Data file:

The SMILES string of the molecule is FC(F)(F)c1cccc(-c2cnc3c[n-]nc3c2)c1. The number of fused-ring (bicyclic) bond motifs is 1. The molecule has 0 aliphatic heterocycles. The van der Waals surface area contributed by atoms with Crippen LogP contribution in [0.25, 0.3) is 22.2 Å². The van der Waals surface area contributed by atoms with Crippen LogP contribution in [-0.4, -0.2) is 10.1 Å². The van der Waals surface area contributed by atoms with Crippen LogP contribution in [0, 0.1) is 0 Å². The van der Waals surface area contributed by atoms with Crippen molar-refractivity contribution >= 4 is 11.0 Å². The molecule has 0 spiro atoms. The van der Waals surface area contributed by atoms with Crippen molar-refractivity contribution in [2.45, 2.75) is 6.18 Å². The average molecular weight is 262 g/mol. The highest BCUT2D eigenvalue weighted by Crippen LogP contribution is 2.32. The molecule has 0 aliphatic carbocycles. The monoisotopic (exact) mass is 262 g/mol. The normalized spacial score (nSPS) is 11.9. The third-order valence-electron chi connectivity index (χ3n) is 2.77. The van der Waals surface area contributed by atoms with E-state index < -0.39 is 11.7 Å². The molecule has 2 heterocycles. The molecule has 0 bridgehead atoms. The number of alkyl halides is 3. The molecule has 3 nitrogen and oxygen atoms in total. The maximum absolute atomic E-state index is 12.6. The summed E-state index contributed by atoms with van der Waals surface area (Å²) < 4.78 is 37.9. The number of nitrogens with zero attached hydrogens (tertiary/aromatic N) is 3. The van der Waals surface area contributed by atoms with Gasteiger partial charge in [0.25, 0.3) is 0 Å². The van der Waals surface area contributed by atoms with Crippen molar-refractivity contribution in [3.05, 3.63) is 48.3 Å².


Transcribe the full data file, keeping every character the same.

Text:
The SMILES string of the molecule is FC(F)(F)c1cccc(-c2cnc3c[n-]nc3c2)c1. The number of fused-ring (bicyclic) bond motifs is 1. The molecule has 0 aliphatic heterocycles. The van der Waals surface area contributed by atoms with Crippen LogP contribution in [0.25, 0.3) is 22.2 Å². The van der Waals surface area contributed by atoms with Crippen LogP contribution in [-0.4, -0.2) is 10.1 Å². The van der Waals surface area contributed by atoms with Crippen LogP contribution in [0, 0.1) is 0 Å². The van der Waals surface area contributed by atoms with Crippen molar-refractivity contribution >= 4 is 11.0 Å². The molecule has 0 spiro atoms. The van der Waals surface area contributed by atoms with Crippen molar-refractivity contribution in [2.45, 2.75) is 6.18 Å². The average molecular weight is 262 g/mol. The highest BCUT2D eigenvalue weighted by Crippen LogP contribution is 2.32. The molecule has 0 aliphatic carbocycles. The monoisotopic (exact) mass is 262 g/mol. The normalized spacial score (nSPS) is 11.9. The third-order valence-electron chi connectivity index (χ3n) is 2.77. The van der Waals surface area contributed by atoms with E-state index < -0.39 is 11.7 Å². The molecule has 2 heterocycles. The molecule has 0 bridgehead atoms. The number of alkyl halides is 3. The molecule has 3 nitrogen and oxygen atoms in total. The maximum absolute atomic E-state index is 12.6. The summed E-state index contributed by atoms with van der Waals surface area (Å²) < 4.78 is 37.9. The number of nitrogens with zero attached hydrogens (tertiary/aromatic N) is 3. The van der Waals surface area contributed by atoms with Gasteiger partial charge in [0.25, 0.3) is 0 Å². The van der Waals surface area contributed by atoms with Crippen molar-refractivity contribution in [3.05, 3.63) is 48.3 Å².